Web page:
Desvenlafaxine (Pristiq) 60 mg po qam 50-400 mg/day SR T: 50,100 Active metabolite of venlafaxine; adjust for CrCl <30ml/min
TCAs Caution in the elderly due to significant arrhythmic side effects, anticholinergic effects causing urinary retention, orthostasis, and possible exacerbation of dementia.
Desipramine (Norpramin) 10-25 mg po qhs 50-150 mg/day T: 10,25,50,75, 100, 125 Therapeutic serum level >115 ng/ml
Nortriptyline 10-25 mg po qhs 75-150 mg/day C: 10,25,50,75, 100,150 
S: 10mg/5ml
Therapeutic window 50-150 ng/ml
Additional Options Consider for SSRI, TCA nonresponders; safe in HR; may be stimulating; can lower seizure threshold.
Buproprion (Wellbutrin) 37.5-50 mg po q12h 75-50 mg q12h T: 75,100
Wellbutrin SR (Zyban) SR: 100 mg po q12h or q24h 100-150 mg q12h T: 100,150,200
Wellbutrin XL 150 mg po qday 300 mg/day T: 150,300
Methylphenidate (Ritalin) 2.5-5 mg po q7am and q12pm 5-10 mg at 7am and 12p T: 5,10,20 Short term treatment of depression or apathy in physically ill older adults; avoid if insomnia; used as adjunct
Mirtazapine (Remeron) 15 mg po qhs 15-45 mg/day T: 15,30,45; ODT (SolTab available) Useful for patients with insomnia, agitation, restlessness, or anorexia and weight loss; sedating

ECT may be effective for the older patient who is unable to tolerate medications or who is not responding to medications. ECT causes transient memory loss.

 

References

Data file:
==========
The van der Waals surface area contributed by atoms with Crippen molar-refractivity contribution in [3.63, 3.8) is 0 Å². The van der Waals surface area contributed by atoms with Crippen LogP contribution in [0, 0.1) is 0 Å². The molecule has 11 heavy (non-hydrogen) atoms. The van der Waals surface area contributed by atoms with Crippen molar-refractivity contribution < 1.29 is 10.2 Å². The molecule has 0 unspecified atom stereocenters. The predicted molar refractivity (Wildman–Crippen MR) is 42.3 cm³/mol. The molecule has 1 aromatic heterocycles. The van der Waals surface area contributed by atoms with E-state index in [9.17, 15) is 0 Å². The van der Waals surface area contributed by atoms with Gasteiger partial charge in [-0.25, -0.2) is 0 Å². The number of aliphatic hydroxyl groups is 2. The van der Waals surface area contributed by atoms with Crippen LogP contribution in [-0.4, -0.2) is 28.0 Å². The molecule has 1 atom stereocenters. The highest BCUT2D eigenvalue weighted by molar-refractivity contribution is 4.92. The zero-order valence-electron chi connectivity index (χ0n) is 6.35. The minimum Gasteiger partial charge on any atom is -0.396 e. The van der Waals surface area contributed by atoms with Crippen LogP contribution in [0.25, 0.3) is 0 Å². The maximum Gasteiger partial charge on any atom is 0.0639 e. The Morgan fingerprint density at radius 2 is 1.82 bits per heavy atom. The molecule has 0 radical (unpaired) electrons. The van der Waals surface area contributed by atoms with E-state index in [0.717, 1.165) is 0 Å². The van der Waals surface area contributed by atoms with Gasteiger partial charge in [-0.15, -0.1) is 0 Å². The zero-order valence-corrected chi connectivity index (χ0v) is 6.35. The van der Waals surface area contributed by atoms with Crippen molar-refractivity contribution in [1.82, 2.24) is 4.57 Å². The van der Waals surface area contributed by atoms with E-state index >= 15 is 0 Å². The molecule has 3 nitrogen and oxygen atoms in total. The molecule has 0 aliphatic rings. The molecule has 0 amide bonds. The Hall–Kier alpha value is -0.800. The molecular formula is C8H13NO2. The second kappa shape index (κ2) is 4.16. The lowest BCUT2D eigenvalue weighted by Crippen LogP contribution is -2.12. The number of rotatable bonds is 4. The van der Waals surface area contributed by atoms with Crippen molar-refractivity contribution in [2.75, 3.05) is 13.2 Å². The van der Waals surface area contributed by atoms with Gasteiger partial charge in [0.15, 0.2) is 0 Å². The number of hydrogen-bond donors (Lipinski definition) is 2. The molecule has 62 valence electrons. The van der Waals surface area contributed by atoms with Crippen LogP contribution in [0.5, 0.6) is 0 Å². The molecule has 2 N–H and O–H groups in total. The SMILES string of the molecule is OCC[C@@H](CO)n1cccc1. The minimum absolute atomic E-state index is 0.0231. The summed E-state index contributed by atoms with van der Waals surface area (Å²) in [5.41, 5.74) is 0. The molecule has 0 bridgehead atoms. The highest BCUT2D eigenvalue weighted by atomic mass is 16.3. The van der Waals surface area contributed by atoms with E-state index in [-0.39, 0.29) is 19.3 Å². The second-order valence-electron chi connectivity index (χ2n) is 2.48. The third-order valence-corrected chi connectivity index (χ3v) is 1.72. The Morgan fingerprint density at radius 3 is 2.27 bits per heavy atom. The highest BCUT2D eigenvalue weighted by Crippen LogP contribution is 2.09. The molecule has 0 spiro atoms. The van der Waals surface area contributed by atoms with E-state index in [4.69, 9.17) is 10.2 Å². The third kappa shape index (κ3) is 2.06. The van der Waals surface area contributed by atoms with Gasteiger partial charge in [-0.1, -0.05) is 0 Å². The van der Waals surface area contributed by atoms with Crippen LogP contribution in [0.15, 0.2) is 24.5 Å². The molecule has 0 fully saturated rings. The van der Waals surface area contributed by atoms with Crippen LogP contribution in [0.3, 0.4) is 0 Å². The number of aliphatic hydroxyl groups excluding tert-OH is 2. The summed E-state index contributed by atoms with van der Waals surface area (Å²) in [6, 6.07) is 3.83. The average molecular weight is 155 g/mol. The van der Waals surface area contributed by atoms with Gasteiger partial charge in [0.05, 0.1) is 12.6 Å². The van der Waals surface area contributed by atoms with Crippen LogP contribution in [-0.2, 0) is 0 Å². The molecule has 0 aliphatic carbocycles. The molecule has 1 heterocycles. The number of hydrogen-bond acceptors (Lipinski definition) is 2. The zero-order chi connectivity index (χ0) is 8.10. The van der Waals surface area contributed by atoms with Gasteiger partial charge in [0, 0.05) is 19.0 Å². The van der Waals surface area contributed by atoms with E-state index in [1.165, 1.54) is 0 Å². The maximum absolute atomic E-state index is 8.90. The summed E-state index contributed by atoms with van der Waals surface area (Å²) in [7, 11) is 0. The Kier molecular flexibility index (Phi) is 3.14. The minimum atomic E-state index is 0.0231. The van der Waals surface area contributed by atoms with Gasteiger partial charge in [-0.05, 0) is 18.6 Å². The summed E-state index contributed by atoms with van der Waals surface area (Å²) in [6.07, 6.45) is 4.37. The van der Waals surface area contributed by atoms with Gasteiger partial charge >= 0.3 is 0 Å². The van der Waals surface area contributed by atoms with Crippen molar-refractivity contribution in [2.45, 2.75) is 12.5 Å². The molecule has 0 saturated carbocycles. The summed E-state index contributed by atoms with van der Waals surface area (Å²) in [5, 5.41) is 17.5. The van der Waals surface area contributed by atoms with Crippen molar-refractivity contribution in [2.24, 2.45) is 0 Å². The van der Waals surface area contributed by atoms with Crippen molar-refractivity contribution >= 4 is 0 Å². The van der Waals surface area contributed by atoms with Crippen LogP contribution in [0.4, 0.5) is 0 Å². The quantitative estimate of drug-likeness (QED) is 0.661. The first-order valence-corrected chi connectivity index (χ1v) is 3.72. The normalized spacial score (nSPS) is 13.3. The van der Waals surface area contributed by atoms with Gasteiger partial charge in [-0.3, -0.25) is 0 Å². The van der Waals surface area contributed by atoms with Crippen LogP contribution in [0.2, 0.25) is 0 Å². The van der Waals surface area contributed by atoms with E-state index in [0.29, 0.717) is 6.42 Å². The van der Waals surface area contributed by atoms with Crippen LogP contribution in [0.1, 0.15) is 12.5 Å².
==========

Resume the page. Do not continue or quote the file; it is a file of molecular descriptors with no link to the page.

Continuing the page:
Alexopoulos, G. (2005). Depression in the Elderly. The Lancet; 365:1961-1970. 

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Bao, Y., Post, E.P., Ten, T.R., et al. (2009). Achieving effective antidepressant pharmacotherapy in primary care: the role of depression care management in treating late-life depression. Journal of the American Geriatric Society; 57:895 

Beyer J. (2007). Managing Depression in Geriatric Populations. Annals of Clinical Psychiatry; 19(4):221-238. 

Bruce, M.L., Ten Have, T.R., Reynolds, C.F. et al. (2004). Reducing suicidal ideation and depressive symptoms in depressed older primary care patients: A randomized controlled trial. Journal of the American Medical Association; 291:1081. 

Delgado-Guay, M., Parsons, H., Li, Z., et al. (2009). The association between anxiety, depression, and physical symptoms in patients with advanced cancer. Support Care Cancer; 17:573-579. 

Hoyl, M.T., Alessi, C.A., Harker, J.O., et al. (1999). Development and testing of a five-item version of the Geriatric Depression Scale. Journal of the American Geriatric Society; 47:873. 

Licht-Strunk, E., Van Marwijk, H.W., Hoekstra, T., et al. (2009). Outcome of depression in later life in primary care: Longitudinal cohort study with three years' follow-up. British Medical Journal; 338:a3079

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Pinquart, M., Duberstein, P.R., & Lyness, J.M. (2006). Treatments for later-life depressive conditions: a meta-analytic comparison of pharmacotherapy and psychotherapy.American Journal of Psychiatry; 163:1493.